Expert Interview: Dr. Khanh-Van Le-Bucklin

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We are once again honored to be able to share with you the insight of Dr. Khanh-Van Le-Bucklin, pediatrician and author of Twins 101. This week our questions are concentrated on the area of childhood development.


How important is it that babies reach milestones within the “normal” range?

The “normal” range for developmental milestones is quite broad. If a child is a little late in reaching a particular milestone, it doesn’t necessarily mean that the child has a problem. It just serves as a signal to follow that child’s development a little more closely. The reason why following developmental milestones is so important is that children who fall significantly behind can often benefit from early interventions such as physical or speech therapy. The sooner children who need these interventions receive them, the better their chances for improvement.I highly recommend visiting the CDC’s website on developmental milestones. Parents can download a milestones checklist for their children at various ages. The website address is http://www.cdc.gov/ncbddd/actearly/milestones/index.html.

If a child reaches milestones consistently, but at a later than normal age, is there still cause for concern?

Anytime a child does not reach a milestone at the expected age, it’s a reason for closer monitoring. That being said, in general, if a child reaches milestones somewhat later, but continues to achieve milestones consistently, there typically is not a problem. Healthy premature babies are good examples of babies for whom it may be normal to reach milestones later, but consistently. Pediatricians typically adjust the age when we expect a premature baby to reach their developmental milestones by the number of weeks a baby was premature. We continue to adjust for prematurity until 2 years of age.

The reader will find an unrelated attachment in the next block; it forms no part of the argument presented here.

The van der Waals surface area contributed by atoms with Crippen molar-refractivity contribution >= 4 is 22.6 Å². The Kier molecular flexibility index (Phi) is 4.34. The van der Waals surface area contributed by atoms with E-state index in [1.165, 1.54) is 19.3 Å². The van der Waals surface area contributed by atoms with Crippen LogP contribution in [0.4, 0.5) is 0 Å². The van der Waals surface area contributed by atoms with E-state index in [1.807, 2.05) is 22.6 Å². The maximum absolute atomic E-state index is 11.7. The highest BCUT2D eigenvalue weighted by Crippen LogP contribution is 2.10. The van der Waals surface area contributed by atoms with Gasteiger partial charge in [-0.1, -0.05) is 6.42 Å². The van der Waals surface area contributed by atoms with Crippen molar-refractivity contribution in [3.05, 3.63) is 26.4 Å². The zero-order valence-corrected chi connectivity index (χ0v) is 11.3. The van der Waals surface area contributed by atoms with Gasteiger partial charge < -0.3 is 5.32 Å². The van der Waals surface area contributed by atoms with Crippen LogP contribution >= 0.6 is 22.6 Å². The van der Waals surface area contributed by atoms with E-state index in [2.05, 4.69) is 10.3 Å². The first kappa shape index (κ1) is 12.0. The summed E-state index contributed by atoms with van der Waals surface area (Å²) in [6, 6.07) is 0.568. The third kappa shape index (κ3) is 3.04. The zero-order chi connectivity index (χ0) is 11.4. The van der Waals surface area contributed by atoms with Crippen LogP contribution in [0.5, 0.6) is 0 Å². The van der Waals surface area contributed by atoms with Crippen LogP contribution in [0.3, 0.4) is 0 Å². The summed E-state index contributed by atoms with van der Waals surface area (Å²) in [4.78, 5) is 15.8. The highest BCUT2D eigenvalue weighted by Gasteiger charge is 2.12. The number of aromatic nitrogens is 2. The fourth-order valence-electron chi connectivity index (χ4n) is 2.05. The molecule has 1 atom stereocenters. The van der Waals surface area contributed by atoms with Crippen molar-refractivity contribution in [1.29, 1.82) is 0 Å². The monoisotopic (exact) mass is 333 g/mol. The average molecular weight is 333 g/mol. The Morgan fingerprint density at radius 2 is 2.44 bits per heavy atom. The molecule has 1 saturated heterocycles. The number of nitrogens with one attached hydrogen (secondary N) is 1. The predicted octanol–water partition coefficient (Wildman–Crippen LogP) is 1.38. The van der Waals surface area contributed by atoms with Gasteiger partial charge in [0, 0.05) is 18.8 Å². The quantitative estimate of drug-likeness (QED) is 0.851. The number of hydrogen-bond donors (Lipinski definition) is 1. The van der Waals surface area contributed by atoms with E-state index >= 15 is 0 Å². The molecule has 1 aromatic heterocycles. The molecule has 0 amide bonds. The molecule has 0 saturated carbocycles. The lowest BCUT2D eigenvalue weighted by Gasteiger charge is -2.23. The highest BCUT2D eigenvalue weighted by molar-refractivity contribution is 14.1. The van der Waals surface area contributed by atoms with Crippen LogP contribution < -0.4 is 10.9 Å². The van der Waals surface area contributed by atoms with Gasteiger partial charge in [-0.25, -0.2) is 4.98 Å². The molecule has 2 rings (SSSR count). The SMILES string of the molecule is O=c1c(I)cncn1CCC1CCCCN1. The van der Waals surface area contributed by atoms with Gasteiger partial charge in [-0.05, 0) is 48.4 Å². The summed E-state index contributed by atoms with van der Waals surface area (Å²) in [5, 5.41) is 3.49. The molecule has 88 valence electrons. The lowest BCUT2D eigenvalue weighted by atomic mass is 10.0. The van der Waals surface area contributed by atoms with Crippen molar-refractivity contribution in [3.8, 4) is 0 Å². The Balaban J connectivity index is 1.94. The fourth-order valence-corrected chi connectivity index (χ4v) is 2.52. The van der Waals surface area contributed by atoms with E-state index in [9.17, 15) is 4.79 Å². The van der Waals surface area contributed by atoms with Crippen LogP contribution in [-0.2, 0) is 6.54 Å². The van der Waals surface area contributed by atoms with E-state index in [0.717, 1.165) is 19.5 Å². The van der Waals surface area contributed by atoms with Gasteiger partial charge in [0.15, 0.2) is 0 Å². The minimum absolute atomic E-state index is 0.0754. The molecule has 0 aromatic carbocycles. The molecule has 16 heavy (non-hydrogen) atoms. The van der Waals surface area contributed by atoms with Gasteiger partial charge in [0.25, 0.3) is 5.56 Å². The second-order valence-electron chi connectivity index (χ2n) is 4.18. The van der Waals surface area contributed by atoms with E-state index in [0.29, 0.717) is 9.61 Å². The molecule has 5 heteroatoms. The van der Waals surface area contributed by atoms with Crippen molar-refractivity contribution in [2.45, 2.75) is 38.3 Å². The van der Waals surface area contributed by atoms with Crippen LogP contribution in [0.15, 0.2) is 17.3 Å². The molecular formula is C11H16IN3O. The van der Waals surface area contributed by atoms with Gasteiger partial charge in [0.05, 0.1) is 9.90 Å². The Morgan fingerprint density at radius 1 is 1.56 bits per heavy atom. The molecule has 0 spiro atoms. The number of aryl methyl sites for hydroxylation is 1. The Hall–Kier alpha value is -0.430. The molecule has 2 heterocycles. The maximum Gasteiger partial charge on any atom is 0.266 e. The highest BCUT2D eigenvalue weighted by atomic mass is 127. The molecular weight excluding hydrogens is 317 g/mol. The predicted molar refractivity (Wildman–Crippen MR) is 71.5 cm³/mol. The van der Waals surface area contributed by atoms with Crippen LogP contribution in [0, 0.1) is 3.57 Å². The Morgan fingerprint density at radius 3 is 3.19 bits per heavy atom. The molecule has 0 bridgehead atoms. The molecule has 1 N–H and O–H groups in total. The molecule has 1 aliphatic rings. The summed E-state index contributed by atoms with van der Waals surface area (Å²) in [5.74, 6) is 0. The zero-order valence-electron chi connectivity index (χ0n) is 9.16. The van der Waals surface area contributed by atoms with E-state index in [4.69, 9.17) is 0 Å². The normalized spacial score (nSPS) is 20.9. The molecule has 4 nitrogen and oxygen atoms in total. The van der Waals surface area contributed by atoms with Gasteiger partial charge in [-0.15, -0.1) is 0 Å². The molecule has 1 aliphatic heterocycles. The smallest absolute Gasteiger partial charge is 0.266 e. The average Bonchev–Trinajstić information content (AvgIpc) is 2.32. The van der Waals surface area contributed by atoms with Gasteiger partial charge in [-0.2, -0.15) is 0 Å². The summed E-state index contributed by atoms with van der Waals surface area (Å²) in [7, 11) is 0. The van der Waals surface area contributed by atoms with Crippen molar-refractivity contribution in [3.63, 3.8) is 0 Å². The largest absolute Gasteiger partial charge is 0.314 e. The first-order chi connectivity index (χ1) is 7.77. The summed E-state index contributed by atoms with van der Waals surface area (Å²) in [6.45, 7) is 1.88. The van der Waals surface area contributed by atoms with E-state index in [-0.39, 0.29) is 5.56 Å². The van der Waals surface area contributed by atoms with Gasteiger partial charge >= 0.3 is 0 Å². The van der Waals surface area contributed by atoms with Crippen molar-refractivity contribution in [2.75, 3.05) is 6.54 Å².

Are multiples more likely to be slightly behind?

As a collective group, multiples are more likely to be slightly behind in development compared to singletons. The most common reason for this is that multiples are more likely to be born premature. If you remove the effects of prematurity, speech and language delay is more common in twins than in singletons. However, studies show that the more adult speech a child is exposed to, especially in the first three years of life, the greater their language and academic potential. Therefore, parents can have a positive influence on their twins’ language development by talking, singing, and reading to their twins as much as possible.

While parents can assist with maximizing their twins’ language development as described above, it’s also important to know that sometimes, twins may need more intensive intervention by a speech and language therapist. Parents should never feel that they have somehow failed their children if a child is diagnosed with a delay. A speech and language therapist can assist by providing direct therapy as well as offering parents and caregivers ideas for enriching the language environment at school and at home.